So, the .domain function is designed to let D3 know what the scope of the data will be this is what is then passed to the scale function.

Looking at the first part that is setting up the x axis values, it is saying that the domain for the x axis values will be determined by the d3.extent function which in turn is acting on a separate function which looks through all the 'date' values that occur in the 'data' array. In thins case the .extent function returns the minimum and maximum value in the given array.
• So function(d) { return d.date; } returns all the 'date' values in 'data'. This is then passed to...
• The .extent function that finds the maximum and minimum values in the array and then...
• The .domain function which returns those maximum and minimum values to D3 as the range for the x axis.
Pretty neat really. At first you might think it was slightly overly complex, but breaking the function down into these components, allows additional functionality with differing scales, values and quantities. In short, don't sweat it. It's a good thing.

Now, the x axis values are dates, so the domain for them is basically from the 26th of March 2012 till 1st of May 2012. The y axis is done slightly differently.

```y.domain([0, d3.max(data, function(d) { return d.close; })]);
```

Because the range of values desired on the y axis goes from 0 to the maximum in the data range, that's exactly what we tell D3. The '0' in the .domain function is the starting point and the finishing point is found by employing a separate function that sorts through all the 'close' values in the 'data' array and returns the largest one. Therefore the domain is from 0 to 636.23.

Let's try a small experiment. Let's change the y axis domain to use the .extent function (the same way the x axis does) to see what it produces.

So the JavaScript for the y domain will be;

```y.domain(d3.extent(data, function(d) { return d.close; }));
```

You can see apart from a quick copy paste of the internals, all I had to change was the reference to 'close' rather than 'date'.

And the result is...
Look at that. The starting point for the y axis looks like it's pretty much on the 53.98 mark and the graph itself certainly touches the x axis where the data would indicate it should.

Now, I'm not really advocating making a graph like this since I think it looks a bit nasty (and a casual observer might be fooled into thinking that the x axis was at 0). However, this would be a useful thing to do if the data was concentrated in a narrow range of values that are quite distant from zero.

For instance, if I change the data.tsv file so that the values are represented like the following;
Then it kind of looses the ability to distinguish between values around the median of the data.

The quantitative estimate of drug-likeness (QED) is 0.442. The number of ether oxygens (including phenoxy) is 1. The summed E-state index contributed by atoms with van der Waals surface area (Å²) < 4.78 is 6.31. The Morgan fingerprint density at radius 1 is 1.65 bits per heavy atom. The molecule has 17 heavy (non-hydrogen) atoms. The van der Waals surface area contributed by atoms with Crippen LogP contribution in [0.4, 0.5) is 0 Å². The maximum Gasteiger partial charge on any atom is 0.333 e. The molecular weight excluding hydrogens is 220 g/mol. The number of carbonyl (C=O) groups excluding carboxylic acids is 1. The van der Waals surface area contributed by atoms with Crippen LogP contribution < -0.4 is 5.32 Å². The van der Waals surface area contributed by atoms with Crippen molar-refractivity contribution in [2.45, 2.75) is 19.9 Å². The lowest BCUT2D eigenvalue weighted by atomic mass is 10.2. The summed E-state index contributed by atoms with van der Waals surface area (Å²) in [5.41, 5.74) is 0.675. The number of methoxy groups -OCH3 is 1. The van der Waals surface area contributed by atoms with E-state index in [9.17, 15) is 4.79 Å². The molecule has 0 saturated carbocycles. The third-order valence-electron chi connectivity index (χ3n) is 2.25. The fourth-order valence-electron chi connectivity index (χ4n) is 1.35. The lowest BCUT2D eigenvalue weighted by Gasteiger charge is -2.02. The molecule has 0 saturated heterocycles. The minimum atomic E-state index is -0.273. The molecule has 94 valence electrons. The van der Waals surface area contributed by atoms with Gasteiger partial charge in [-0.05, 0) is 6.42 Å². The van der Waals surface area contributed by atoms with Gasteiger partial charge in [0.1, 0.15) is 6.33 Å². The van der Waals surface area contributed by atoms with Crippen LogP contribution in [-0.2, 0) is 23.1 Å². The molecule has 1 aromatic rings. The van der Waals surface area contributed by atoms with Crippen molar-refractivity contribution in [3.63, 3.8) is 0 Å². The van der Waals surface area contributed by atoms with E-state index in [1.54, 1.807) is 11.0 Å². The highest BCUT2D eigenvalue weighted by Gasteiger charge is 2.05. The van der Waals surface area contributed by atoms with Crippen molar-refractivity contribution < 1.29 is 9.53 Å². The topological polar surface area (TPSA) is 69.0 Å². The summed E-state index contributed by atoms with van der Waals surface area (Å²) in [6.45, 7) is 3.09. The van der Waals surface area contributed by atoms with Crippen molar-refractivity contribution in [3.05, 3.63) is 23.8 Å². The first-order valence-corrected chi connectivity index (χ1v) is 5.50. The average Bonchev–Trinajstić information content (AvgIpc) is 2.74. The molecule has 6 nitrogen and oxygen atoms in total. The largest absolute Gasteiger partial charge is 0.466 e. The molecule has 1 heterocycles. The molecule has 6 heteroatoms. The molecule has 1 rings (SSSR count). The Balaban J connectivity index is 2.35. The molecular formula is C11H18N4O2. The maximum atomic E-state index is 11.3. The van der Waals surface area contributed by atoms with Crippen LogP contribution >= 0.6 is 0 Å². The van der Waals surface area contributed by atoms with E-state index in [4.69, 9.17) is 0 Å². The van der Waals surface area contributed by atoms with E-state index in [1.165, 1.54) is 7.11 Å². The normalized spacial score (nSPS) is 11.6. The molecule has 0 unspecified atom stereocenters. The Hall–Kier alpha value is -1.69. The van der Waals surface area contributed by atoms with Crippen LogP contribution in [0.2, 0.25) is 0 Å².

But, if I put in our magic .extent function for the y axis and redraw the graph...
---------------------------------------------

The above description (and heaps of other stuff aimed at helping those with limited understanding, but plenty of desire to play with D3) is in the D3 Tips and Tricks document that can be accessed from the main page of d3noob.org.

The above description (and heaps of other stuff) is in the D3 Tips and Tricks document that can be accessed from the downloads page of d3noob.org.

1. How do we set range for irregular domain. Domain: [300, 580, 670, 740, 800, 850]. X-axis will have 12 months - starting from current month and goes back 12 months. For this irregular domain I'll need a equidistant grid lines.

1. The good news is that D3 will totally take care of the gridlines and make the axis look great. The other good news is that D3 can also ingest your data simply. You could in theory do something as crude as;
y.domain(d3.extent([300, 580, 670, 740, 800, 850]));
Although this is untested, it should be that easy.

2. This was a wonderful article helping me understand the basics. Thanks so much for putting the work into this!

3. Hello, how can i show all dates in x axis , extent function shows some of them. I want to show all. Thanks for your interest.

1. Hmm... If I read your question correctly what you want to do is to show all the date ticks on the x axis. That isn't awhat the extent function is designed to do. Instead, play with the var xAxis = d3.svg.axis().scale(x).orient("bottom").ticks(5); line and vary the ticks value. Even then d3 will try to be clever about what it shows so that they don't overlap, so you might need to do some research on the d3.svg.axis function. Good luck

4. hello please i need help with d3 assignment, please can you assist?

1. I am sorry, I don't have time to complete the tasks that I have on my plate at the moment. I couldn't commit to assisting. I would recommend using Stack Overflow for good troubleshooting assistance if you strike trouble. There are a bunch of really smart people there.